Holy blockbusters, Batman. Have you seen what’s set to run across the silver screen in 2015?
There’s Star Wars, Episode VII, a movie fans have been waiting three decades to see.
Avengers: Age of Ultron, which will have even more superheroes than The Avengers.
The Hunger Games trilogy is scheduled to conclude with part 2 of Mockingjay.
The thoroughly rejuvenated James Bond series will return, with all those questions from Skyfall to answer.
And Pixar is cranking out Finding Dory, the sequel to Finding Nemo, arguably the best film in the studio’s catalog.
We may even get Avatar 2, the sequel to the biggest money maker of all time (they couldn’t exactly make a sequel to James Cameron’s other biggest money maker of all time, Titanic).
And there’s also a new Superman — er, Man of Steel — that brings in another famed superhero, Batman.
All this anticipation for 2015, and we haven’t even finished the summer of 2013 — Elysium. Percy Jackson. Kick-Ass 2, anyone? Anyone?
The buzz around 2015 must leave the summer of 2014 whining Marcia! Marcia! Marcia!
Move over 1939, the year that gave us Gone With the Wind, The Wizard of Oz, Mr. Smith Goes to Washington, and Wuthering Heights, to name a few.
But could this anticipation be misplaced? Could the blockbuster year on the horizon be on a collision course with a public tired of blockbusters?
Right up there with stories about how awesome 2015 looks to be are stories about how the summer of 2013 has been a disappointment. A number of big-franchise and big-name films have delivered puny returns at the the ticket window.
Films including The Lone Ranger, After Earth and Pacific Rim that were touted as blockbusters before they even opened just turned out to be bust in theaters.
It was a situation that was foretold by the grandfathers of the blockbuster era, Steven Spielberg and George Lucas, who warned the current blockbuster-dependent model for Hollywood studios could implode.
“They’re going for the gold,” Lucas said, appearing at the University of Southern California School of Cinematic Arts in June. “But that isn’t going to work forever. And as a result they’re getting narrower and narrower in their focus. People are going to get tired of it. They’re not going to know how to do anything else.”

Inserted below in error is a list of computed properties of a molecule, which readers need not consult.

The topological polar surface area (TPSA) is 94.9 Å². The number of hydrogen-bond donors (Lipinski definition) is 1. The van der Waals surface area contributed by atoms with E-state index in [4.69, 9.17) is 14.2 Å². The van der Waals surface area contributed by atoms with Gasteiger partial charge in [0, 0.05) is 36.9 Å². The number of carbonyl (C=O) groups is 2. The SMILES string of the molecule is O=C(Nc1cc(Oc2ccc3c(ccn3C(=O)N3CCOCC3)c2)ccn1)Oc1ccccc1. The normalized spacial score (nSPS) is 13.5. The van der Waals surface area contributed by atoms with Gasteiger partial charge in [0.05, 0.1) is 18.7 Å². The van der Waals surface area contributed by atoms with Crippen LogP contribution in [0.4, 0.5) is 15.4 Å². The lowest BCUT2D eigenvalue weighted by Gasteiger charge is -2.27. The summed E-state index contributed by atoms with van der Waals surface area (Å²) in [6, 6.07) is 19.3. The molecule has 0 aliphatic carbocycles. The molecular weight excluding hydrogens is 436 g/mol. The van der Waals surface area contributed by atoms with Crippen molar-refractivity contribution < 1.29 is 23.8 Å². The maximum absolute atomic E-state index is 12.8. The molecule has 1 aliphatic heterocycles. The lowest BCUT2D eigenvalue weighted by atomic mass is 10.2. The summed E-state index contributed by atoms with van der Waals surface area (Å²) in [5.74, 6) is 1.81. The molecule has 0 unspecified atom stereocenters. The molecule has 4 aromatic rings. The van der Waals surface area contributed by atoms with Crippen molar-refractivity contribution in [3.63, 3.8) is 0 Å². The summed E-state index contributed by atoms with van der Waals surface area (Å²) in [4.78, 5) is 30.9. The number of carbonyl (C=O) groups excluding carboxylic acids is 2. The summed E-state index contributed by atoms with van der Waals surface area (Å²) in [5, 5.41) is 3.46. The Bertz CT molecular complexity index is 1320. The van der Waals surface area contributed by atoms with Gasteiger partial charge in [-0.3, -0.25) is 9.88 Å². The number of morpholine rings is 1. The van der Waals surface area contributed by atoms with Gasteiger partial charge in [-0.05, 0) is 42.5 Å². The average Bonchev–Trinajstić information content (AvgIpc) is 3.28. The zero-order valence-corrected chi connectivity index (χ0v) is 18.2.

At the same event, Spielberg said, “There’s eventually going to be a big meltdown. There’s going to be an implosion where three or four or maybe even a half-dozen of these mega-budgeted movies go crashing into the ground and that’s going to change the paradigm again.”
It has not been lost on many observers that this is a monster Lucas and Spielberg helped create with films such as Star Wars, E.T., and Raiders of the Lost Ark.
Still even casual observers could see an accelerating trend in the past decade or two toward the dominance big movies driven by marquee stars and characters and powered by enough CGI fireworks to fill the nation’s skies on the Fourth of July. Nobody is talking about what Woody Allen, Alexander Payne or Terrence Malick might do in 2015.
The advertising-induced excitement is for the behemoths of the week, including several video game-based films such as World of Warcraft.
The Atlantic’s Derek Thompson detailed why film studios are addicted to explosive and familiar fare in a recent story that pointed out the growth market for films is overseas, where clever American jokes don’t translate as well as cities under siege, and ticket-buying audiences increasingly favor the familiar.
“Movie-making has always been a risky business of hits and flops,” Thompson wrote. “But the globalization of profits makes the hits even more precious.”
But some of those movies are no longer hitting.
In an interview with American Public Media’s Marketplace, Grantland film writer Wesley Morris observed, “We are finally maybe getting fat on these high-calorie, high-cholesterol summer movies.”
He also alluded to a savvier audience that knows when it is being marketed to. It is also becoming increasingly easy to see the formulas behind some of these films that are more products of research and analysis than creative minds.
So, should we just bag all the 2015 hype?
Well, not entirely.
Yes, a certain number of these U.S.S. Blockbuster films are going to hit the rocks.
But, while many are ready for Star Wars VII to suck based on the prequels, the new film is helmed by J.J. Abrams, who is a skilled storyteller and has done a much better job rebooting the Star Trek franchise than many of us anticipated. This is also the movie a lot of us have wanted to see— the continuation of the original trilogy — since 1983.
Avengers has turned into a heckuva franchise with last summer’s enormously entertaining group film and a lot of great individual hero flicks such as Captain America and the Iron Man series.
This year’s Catching Fire will tell us how excited we should be for the Hunger Games’ two-part finale, and as long as 007 doesn’t pull another Quantum of Solace, there is every reason to anticipate Daniel Craig will continue the resurgence of the Bond franchise.
Now, as we get down the card, things get iffier. But maybe Woody Allen or Alexander Payne will do something great, to give the year some balance.
So it may be early to get wrapped up in 2015 hype. But we can be cautiously optimistic.